The number of recorded fraud cases in the UK rose five per cent last year, to nearly 250,000, according to Cifas, with identity theft accounting for more than half of all incidences.
The fraud prevention service says its members identified 248,325 cases in 2012, 150,000 of which had an identifiable victim.
In total, 123,589 of the cases involved the fraudulent use of identity details (either those of an innocent victim or completely fictitious ones), a nine per cent increase on 2011.
Furthermore, facility takeover fraud - where a crook gains access to and hijacks the running of an account - rocketed by 53%. This means that those frauds where the criminal requires identity details accounted for 65% of all cases in 2012.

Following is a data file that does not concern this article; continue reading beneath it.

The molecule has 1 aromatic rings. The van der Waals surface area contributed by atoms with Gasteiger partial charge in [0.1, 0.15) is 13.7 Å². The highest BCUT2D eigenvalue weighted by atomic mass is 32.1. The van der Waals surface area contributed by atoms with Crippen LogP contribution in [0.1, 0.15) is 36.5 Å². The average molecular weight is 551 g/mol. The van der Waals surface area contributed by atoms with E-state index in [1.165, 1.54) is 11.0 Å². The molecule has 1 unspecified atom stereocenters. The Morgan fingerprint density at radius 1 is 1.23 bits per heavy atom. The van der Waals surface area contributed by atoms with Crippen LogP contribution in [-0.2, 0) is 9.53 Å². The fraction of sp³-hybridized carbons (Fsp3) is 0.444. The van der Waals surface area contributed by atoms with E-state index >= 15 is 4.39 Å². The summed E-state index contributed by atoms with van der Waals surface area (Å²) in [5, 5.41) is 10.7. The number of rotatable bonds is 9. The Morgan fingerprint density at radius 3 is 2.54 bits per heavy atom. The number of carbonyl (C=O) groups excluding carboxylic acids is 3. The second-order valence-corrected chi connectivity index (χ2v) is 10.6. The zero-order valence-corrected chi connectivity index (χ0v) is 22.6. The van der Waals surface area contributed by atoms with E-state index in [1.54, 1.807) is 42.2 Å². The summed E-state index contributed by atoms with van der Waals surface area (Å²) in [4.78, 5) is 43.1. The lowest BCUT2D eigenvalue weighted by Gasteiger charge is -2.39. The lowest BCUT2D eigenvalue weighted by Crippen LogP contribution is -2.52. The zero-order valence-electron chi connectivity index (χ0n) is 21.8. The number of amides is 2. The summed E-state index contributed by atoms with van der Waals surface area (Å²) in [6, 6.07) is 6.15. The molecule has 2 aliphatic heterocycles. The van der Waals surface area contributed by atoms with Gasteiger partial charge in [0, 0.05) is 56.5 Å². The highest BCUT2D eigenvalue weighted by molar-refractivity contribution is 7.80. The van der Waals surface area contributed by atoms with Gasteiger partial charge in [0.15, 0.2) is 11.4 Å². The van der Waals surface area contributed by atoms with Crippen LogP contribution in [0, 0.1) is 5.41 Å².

In contrast, fraud carried out by actual account holders fell 15% to just under 46,000. A large chunk of these cases appear to be people acting as money mules for criminals.
Peter Hurst, chief executive, Cifas, says "it is time for all organisations and consumers to start reviewing their approaches to preventing fraud rather than just dealing with its effects. Investment in proper fraud prevention systems and approaches, from online security to data sharing, and education are the cornerstones of such an approach and - without them - the only thing that is guaranteed is an ever increasing fraud losses to organisations and society at large."